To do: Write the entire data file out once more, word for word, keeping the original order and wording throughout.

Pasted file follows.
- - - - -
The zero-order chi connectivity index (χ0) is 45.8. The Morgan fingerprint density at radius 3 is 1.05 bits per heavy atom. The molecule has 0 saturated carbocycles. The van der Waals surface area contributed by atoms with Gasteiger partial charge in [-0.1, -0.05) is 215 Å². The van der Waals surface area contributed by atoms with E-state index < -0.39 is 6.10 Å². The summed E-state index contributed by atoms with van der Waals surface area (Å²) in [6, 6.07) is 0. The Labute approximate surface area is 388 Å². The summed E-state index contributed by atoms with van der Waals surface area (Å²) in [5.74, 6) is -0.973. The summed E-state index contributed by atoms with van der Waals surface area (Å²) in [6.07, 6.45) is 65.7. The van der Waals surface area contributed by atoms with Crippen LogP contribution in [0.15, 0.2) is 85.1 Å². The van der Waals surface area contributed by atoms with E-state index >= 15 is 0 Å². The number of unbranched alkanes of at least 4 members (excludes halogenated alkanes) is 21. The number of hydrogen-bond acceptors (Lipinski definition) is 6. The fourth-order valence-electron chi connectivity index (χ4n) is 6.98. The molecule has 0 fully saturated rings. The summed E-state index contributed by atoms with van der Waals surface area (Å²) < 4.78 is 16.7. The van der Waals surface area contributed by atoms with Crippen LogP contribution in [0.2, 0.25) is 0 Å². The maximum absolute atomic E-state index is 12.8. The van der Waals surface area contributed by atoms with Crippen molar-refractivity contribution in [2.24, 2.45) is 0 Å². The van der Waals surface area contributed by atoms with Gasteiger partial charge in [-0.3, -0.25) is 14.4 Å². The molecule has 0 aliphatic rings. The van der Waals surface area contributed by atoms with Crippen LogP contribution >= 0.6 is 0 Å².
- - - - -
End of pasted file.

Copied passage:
The zero-order chi connectivity index (χ0) is 45.8. The Morgan fingerprint density at radius 3 is 1.05 bits per heavy atom. The molecule has 0 saturated carbocycles. The van der Waals surface area contributed by atoms with Gasteiger partial charge in [-0.1, -0.05) is 215 Å². The van der Waals surface area contributed by atoms with E-state index < -0.39 is 6.10 Å². The summed E-state index contributed by atoms with van der Waals surface area (Å²) in [6, 6.07) is 0. The Labute approximate surface area is 388 Å². The summed E-state index contributed by atoms with van der Waals surface area (Å²) in [5.74, 6) is -0.973. The summed E-state index contributed by atoms with van der Waals surface area (Å²) in [6.07, 6.45) is 65.7. The van der Waals surface area contributed by atoms with Crippen LogP contribution in [0.15, 0.2) is 85.1 Å². The van der Waals surface area contributed by atoms with E-state index >= 15 is 0 Å². The number of unbranched alkanes of at least 4 members (excludes halogenated alkanes) is 21. The number of hydrogen-bond acceptors (Lipinski definition) is 6. The fourth-order valence-electron chi connectivity index (χ4n) is 6.98. The molecule has 0 fully saturated rings. The summed E-state index contributed by atoms with van der Waals surface area (Å²) < 4.78 is 16.7. The van der Waals surface area contributed by atoms with Crippen LogP contribution in [0.2, 0.25) is 0 Å². The maximum absolute atomic E-state index is 12.8. The van der Waals surface area contributed by atoms with Crippen molar-refractivity contribution in [2.24, 2.45) is 0 Å². The van der Waals surface area contributed by atoms with Gasteiger partial charge in [-0.3, -0.25) is 14.4 Å². The molecule has 0 aliphatic rings. The van der Waals surface area contributed by atoms with Crippen LogP contribution >= 0.6 is 0 Å².